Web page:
Tique | art paper asks six questions to an artist about their work and inspiration.
This week: Hiroshi Takizawa.
Lives in Saitama, Japan
How do you describe your own art practice?
My production process always begins with gathering images by shooting/scanning various surfaces of this world. They mainly consist of stones and rocks which have contained time and memories, and other materials such as walls, floors, pieces of furniture, and concretes which have something to do with actions related to architectures. Utilizing these materials, my intention is to search for the relationship between the 2D world made by photos/images and the 3D sculpture works. In addition, by comparing the pieces of those collected images, I try to reflect on my point of view as well as on the gap I find between reality and fiction in this society. I believe photography tends to reflect them quite obviously even without consciousness. Therefore, I am interested in the phenomenon that appears as an image, which proves that the object is taken by a camera/scanner actually existed there. Also, by observing the gap/differences of distances and spaces that occur in between the world of my perception and the world reflected by photography, I do intend to present new dimensions through my creation.
What was your first experience with art?
In my childhood I wasn’t surrounded by much culture or art, the only direct experience with art was the drawing of “La Maja Desnuda” by the Spanish artist Francisco José de Goya, which had been placed in my grandmother’s house. At that time, I was probably attracted by the distortion of space and time that takes place even inside a single piece of drawing, rather than questioning the drawing itself, or asking ‘why is this women naked/why is she lying there’?
What is your greatest source of inspiration?
Destructions and constructions of architecture in my daily life and incidents such as murders, kidnappings, and suicides taking place in our society.
I am interested in concrete, which is often used for architecture. Unlike other natural materials like rocks and stones, not only concrete contains compressed actions inside, but can be duplicated just like photos, their forms can be changed flexibly which enables me to present memories from a different perspective compared to photos. In addition, I am attracted by the dual nature of concrete, since it could be harmful when tunnels collapse and they are sometimes used as murder weapons which make me consider there are some criminal elements inside concrete.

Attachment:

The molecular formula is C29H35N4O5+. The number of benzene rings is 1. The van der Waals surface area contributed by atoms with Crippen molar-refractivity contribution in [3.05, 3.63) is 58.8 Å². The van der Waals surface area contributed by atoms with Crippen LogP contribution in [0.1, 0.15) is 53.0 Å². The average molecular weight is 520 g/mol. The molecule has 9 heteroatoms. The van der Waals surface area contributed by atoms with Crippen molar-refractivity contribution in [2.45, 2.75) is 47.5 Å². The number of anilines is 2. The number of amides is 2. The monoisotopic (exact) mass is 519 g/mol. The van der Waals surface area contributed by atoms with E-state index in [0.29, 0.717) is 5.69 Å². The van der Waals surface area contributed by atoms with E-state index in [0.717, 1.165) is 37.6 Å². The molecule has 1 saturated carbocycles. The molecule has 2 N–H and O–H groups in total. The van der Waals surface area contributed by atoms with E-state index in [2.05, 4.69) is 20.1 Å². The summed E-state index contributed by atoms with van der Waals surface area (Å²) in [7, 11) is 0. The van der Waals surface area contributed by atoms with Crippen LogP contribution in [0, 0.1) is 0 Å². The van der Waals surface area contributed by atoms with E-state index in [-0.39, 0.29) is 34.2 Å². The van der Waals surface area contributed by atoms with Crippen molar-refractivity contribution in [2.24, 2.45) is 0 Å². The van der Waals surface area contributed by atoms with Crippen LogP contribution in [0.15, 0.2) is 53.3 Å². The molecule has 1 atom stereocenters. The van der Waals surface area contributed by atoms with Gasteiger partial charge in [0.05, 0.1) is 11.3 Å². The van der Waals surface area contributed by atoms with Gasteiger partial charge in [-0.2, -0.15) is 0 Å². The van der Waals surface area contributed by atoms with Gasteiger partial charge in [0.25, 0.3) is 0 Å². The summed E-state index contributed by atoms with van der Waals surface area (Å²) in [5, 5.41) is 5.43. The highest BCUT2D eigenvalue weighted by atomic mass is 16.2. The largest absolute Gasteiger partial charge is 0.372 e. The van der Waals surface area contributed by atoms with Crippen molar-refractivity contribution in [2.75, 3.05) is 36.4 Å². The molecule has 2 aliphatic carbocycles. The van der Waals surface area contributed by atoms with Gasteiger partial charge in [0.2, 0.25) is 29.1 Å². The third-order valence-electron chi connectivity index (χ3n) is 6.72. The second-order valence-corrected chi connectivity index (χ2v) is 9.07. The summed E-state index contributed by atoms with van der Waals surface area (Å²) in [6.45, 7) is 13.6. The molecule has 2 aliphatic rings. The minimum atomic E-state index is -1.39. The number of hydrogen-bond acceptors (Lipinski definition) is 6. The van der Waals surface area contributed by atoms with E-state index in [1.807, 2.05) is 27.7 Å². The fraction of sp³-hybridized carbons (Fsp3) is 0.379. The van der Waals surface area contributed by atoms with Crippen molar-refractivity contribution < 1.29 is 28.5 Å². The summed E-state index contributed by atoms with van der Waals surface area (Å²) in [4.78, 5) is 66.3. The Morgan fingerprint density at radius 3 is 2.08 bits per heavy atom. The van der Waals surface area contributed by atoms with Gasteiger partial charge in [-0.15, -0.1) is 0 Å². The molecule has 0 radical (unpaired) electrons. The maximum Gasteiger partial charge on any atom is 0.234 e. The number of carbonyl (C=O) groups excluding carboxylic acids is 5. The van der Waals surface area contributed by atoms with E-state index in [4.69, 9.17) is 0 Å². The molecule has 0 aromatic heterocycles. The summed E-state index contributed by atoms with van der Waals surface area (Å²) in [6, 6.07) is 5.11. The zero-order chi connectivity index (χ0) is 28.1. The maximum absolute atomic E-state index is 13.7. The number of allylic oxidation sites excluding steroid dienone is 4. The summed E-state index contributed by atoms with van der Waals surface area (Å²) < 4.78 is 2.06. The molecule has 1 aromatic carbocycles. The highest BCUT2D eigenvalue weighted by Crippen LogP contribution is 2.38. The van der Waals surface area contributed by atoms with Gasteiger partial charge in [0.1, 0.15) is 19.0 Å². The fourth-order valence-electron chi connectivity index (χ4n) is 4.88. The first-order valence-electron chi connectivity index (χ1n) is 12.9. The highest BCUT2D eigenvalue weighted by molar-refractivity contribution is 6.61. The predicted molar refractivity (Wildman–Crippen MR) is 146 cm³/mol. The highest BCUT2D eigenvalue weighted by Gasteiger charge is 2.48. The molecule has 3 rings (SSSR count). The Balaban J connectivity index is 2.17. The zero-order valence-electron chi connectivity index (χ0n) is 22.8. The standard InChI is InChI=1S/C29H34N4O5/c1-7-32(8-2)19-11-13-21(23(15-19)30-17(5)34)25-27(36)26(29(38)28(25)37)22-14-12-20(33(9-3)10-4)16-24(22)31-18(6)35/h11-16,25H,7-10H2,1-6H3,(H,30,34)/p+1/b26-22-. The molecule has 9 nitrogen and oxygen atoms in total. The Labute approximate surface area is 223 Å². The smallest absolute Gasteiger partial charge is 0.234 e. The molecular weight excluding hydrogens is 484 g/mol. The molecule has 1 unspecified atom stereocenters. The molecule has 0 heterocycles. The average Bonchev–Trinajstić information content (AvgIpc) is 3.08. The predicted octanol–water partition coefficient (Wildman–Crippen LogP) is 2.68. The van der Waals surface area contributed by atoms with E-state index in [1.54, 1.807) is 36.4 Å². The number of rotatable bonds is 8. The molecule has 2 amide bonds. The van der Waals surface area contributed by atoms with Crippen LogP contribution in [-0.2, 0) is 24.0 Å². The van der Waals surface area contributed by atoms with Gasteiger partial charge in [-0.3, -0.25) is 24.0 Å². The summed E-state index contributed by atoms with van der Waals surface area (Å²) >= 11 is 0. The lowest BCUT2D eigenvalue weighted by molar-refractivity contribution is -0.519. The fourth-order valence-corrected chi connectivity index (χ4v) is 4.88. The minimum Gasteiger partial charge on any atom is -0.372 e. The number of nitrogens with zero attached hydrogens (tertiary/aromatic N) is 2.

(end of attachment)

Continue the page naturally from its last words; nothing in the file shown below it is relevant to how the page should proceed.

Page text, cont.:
I am interested in fields such as criminal phycology and profiling methods used to detect suspects in of murder or kidnapping cases. By investigating things left behind on the crime scene and the photos captured there, we are capable of assuming not only the criminal’s behavior but also his/her background, personality and criminal record. Of course, it could help us find out the actual criminal, but in some cases, it leads to the introduction of a fictional person that does not really exist to the public, which I find interesting. At the same time, I am horrified by the power of a photo, which is the proof of existence in the past, because its image could sometimes generate reality and fiction at the same time.
What do you need in order to create your work?
Gathering images, experiencing materials, an unexpected encounter, research, novels, time and space.
What are you working on at the moment?
I am now producing a sculptural work that is made by compressed actions, which have taken place in various materials such as photos, concretes, and resins. My intention here is to pursue the illusional image and its absence that appear from memories embedded inside photos, shapes/time compressed inside concretes, and time/forms fixed in resins.
What work or artist has most recently surprised you?